What makes a good time management system?
Does it involve a way to avoid procrastination? Beat overwhelm? Use time to our advantage?
In the book Getting Things Done: The Art of Stress-free Productivity by best-selling author David Allen, these questions are addressed and answered. The GTD methodology is one of the most highly-regarded productivity systems of the 21st century as it lists a step-by-step approach to be "appropriately engaged" and as the title suggests, get things done.
Here are my 3 takeaways:
1. Capture everything
Nowadays, we constantly need to be on top of things, often too many things, that it’s more and more common to feel overwhelmed or stressed just with the number of things we need to do —
Submit proposal, meet with clients, cook dinner, drop off kids at school, set up dad's birthday party, go to the gym, research new topics, change porch light, plan summer vacation, take car to shop, pick up dry cleaning, the list goes on...
Allen suggests capturing everything in a reliable place, whether a notebook, app, or an actual in-tray. The reason for this is he believes our minds are for thinking, not remembering. Our minds are most valuable to us when it isn't overwhelmed. Instead, it should be able to freely and intelligently process information so we can choose which to act on at any given moment.
2. Apply the 2-minute rule
If a given task would take only two minutes, do it.
Allen suggests this simple yet effective strategy because there’s no sense in writing it down, identifying your next action, and letting it accumulate when you could have gotten it out of the way immediately. This helps us stop procrastinating.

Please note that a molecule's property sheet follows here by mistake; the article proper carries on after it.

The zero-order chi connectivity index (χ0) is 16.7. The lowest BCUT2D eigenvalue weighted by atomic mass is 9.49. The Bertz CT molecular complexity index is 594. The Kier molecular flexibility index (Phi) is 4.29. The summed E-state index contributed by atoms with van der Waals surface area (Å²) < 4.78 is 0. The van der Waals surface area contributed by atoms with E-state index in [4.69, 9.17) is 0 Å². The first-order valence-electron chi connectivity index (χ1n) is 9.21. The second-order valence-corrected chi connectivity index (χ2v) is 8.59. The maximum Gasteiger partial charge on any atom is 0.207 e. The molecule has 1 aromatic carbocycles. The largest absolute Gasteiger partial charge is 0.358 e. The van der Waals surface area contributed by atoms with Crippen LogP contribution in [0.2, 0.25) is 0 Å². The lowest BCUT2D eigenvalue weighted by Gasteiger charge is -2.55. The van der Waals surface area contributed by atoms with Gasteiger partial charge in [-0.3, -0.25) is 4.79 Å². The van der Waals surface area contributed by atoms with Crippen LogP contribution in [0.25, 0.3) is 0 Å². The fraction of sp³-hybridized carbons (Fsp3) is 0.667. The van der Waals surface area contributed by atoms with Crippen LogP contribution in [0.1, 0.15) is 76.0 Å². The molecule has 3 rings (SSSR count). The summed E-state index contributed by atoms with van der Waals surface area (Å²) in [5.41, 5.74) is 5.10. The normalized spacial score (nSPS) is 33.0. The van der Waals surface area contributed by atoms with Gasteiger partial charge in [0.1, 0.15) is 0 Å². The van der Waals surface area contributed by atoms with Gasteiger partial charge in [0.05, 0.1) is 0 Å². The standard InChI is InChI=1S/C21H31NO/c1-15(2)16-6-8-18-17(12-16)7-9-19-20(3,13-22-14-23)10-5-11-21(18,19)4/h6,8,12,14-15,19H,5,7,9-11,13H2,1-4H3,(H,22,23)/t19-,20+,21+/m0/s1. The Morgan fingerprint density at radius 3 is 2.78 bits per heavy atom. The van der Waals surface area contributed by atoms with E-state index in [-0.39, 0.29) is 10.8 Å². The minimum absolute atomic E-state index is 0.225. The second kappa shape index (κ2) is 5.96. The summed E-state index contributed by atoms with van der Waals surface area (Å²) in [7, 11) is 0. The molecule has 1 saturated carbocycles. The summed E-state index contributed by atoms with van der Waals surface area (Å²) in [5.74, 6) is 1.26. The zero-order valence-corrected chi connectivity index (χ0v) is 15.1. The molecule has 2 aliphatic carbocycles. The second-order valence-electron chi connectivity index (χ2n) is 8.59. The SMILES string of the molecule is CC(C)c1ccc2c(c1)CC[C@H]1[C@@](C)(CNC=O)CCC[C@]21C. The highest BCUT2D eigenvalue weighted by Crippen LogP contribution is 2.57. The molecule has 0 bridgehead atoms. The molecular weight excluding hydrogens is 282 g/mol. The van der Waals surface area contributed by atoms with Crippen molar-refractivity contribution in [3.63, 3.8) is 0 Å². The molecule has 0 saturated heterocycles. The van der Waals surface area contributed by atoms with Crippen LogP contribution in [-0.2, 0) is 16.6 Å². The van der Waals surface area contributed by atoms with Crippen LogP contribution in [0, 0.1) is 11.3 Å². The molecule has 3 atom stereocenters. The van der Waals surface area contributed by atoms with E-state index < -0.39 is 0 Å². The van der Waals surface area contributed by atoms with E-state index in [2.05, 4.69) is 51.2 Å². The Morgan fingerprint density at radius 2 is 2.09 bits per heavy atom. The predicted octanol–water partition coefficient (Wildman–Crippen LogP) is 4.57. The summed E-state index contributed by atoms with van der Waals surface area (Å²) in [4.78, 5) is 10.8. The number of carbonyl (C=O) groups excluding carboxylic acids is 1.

3. What is the 'next action'?
Take for example a to-do list item that says "Dad's party." In reality, this isn't specific and can still be broken down into:
Brainstorm party ideas, book venue, hire caterer, send out invitations and get RSVP, decorate venue, and so on.
For this reason, capturing everything is just the first step. The second step would be to identify what your next action is. A ‘next action’ is the visible physical action you need to take to move the task forward.
This is helpful for those who feel overwhelmed with their tasks because they are either too vague or complex. Often, the task you're dreading is actually a project and according to Allen, you can't 'do' a project. You can only break it down into small and actionable steps in order to complete it.
Getting Things Done is a best-seller for a reason — it provides a step-by-step methodology to be productive and avoid procrastination. Though there are several other strategies out there, it's worth reading just to learn what you might be able to apply given your situation. When in doubt, capture everything, use the two-minute rule, and ask yourself what the next action is.
Share in the comments below: Which strategy are you interested in trying? If you've read this book, what are your three takeaways?
Want to put these takeaways into action?
Since one of the best ways to improve ourselves is to commit to continuous learning, this post is part of the blog mini-series called 3 Takeaways where I discuss three insights from thought-provoking leaders, books, and podcasts.
My purpose initially was to simply read more books, but the learnings were too valuable to keep to myself. My goal has since been to share the vital lessons that will help you be productive and free.
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